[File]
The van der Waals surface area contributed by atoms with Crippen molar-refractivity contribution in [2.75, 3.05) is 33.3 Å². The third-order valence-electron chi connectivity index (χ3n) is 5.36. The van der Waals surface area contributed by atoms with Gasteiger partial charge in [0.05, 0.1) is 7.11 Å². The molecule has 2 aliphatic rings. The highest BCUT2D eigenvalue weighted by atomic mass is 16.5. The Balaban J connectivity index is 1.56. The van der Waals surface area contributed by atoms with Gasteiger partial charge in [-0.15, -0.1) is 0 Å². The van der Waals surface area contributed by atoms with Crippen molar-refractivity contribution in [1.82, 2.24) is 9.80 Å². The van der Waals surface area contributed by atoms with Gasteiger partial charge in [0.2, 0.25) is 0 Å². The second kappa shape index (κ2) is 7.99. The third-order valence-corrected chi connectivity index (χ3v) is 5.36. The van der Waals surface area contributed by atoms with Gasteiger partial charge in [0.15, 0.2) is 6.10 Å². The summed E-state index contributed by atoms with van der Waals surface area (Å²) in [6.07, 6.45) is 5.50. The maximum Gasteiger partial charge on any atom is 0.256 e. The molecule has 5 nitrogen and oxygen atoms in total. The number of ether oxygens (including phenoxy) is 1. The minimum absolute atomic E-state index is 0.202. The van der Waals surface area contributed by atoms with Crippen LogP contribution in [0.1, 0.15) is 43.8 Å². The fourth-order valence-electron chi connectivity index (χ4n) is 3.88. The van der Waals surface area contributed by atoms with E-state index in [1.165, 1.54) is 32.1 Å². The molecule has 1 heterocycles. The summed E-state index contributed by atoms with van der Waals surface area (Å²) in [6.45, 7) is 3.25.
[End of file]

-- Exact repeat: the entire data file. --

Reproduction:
The van der Waals surface area contributed by atoms with Crippen molar-refractivity contribution in [2.75, 3.05) is 33.3 Å². The third-order valence-electron chi connectivity index (χ3n) is 5.36. The van der Waals surface area contributed by atoms with Gasteiger partial charge in [0.05, 0.1) is 7.11 Å². The molecule has 2 aliphatic rings. The highest BCUT2D eigenvalue weighted by atomic mass is 16.5. The Balaban J connectivity index is 1.56. The van der Waals surface area contributed by atoms with Gasteiger partial charge in [-0.15, -0.1) is 0 Å². The van der Waals surface area contributed by atoms with Crippen molar-refractivity contribution in [1.82, 2.24) is 9.80 Å². The van der Waals surface area contributed by atoms with Gasteiger partial charge in [0.2, 0.25) is 0 Å². The second kappa shape index (κ2) is 7.99. The third-order valence-corrected chi connectivity index (χ3v) is 5.36. The van der Waals surface area contributed by atoms with Gasteiger partial charge in [0.15, 0.2) is 6.10 Å². The summed E-state index contributed by atoms with van der Waals surface area (Å²) in [6.07, 6.45) is 5.50. The maximum Gasteiger partial charge on any atom is 0.256 e. The molecule has 5 nitrogen and oxygen atoms in total. The number of ether oxygens (including phenoxy) is 1. The minimum absolute atomic E-state index is 0.202. The van der Waals surface area contributed by atoms with Crippen LogP contribution in [0.1, 0.15) is 43.8 Å². The fourth-order valence-electron chi connectivity index (χ4n) is 3.88. The van der Waals surface area contributed by atoms with E-state index in [1.165, 1.54) is 32.1 Å². The molecule has 1 heterocycles. The summed E-state index contributed by atoms with van der Waals surface area (Å²) in [6.45, 7) is 3.25.